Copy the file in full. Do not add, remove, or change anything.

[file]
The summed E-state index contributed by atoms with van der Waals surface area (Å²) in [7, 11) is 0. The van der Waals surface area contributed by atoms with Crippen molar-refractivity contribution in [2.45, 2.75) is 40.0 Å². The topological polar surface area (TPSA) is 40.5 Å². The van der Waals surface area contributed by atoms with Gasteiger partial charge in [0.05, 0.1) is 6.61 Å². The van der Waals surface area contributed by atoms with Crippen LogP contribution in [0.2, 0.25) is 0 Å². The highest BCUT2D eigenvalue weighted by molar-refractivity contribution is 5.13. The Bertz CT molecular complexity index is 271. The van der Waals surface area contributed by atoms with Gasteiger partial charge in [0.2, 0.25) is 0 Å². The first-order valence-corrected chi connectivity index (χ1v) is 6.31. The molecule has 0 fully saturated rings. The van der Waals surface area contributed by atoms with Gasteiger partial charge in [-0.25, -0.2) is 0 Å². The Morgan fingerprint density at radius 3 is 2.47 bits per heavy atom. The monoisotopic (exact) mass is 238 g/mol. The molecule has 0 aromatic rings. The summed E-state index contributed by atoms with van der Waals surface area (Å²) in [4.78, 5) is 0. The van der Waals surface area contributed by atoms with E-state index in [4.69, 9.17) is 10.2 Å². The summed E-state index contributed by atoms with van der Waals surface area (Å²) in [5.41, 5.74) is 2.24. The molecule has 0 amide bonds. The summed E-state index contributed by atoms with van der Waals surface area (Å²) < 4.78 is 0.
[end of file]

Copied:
The summed E-state index contributed by atoms with van der Waals surface area (Å²) in [7, 11) is 0. The van der Waals surface area contributed by atoms with Crippen molar-refractivity contribution in [2.45, 2.75) is 40.0 Å². The topological polar surface area (TPSA) is 40.5 Å². The van der Waals surface area contributed by atoms with Gasteiger partial charge in [0.05, 0.1) is 6.61 Å². The van der Waals surface area contributed by atoms with Crippen LogP contribution in [0.2, 0.25) is 0 Å². The highest BCUT2D eigenvalue weighted by molar-refractivity contribution is 5.13. The Bertz CT molecular complexity index is 271. The van der Waals surface area contributed by atoms with Gasteiger partial charge in [0.2, 0.25) is 0 Å². The first-order valence-corrected chi connectivity index (χ1v) is 6.31. The molecule has 0 fully saturated rings. The van der Waals surface area contributed by atoms with Gasteiger partial charge in [-0.25, -0.2) is 0 Å². The Morgan fingerprint density at radius 3 is 2.47 bits per heavy atom. The monoisotopic (exact) mass is 238 g/mol. The molecule has 0 aromatic rings. The summed E-state index contributed by atoms with van der Waals surface area (Å²) in [4.78, 5) is 0. The van der Waals surface area contributed by atoms with E-state index in [4.69, 9.17) is 10.2 Å². The summed E-state index contributed by atoms with van der Waals surface area (Å²) in [5.41, 5.74) is 2.24. The molecule has 0 amide bonds. The summed E-state index contributed by atoms with van der Waals surface area (Å²) < 4.78 is 0.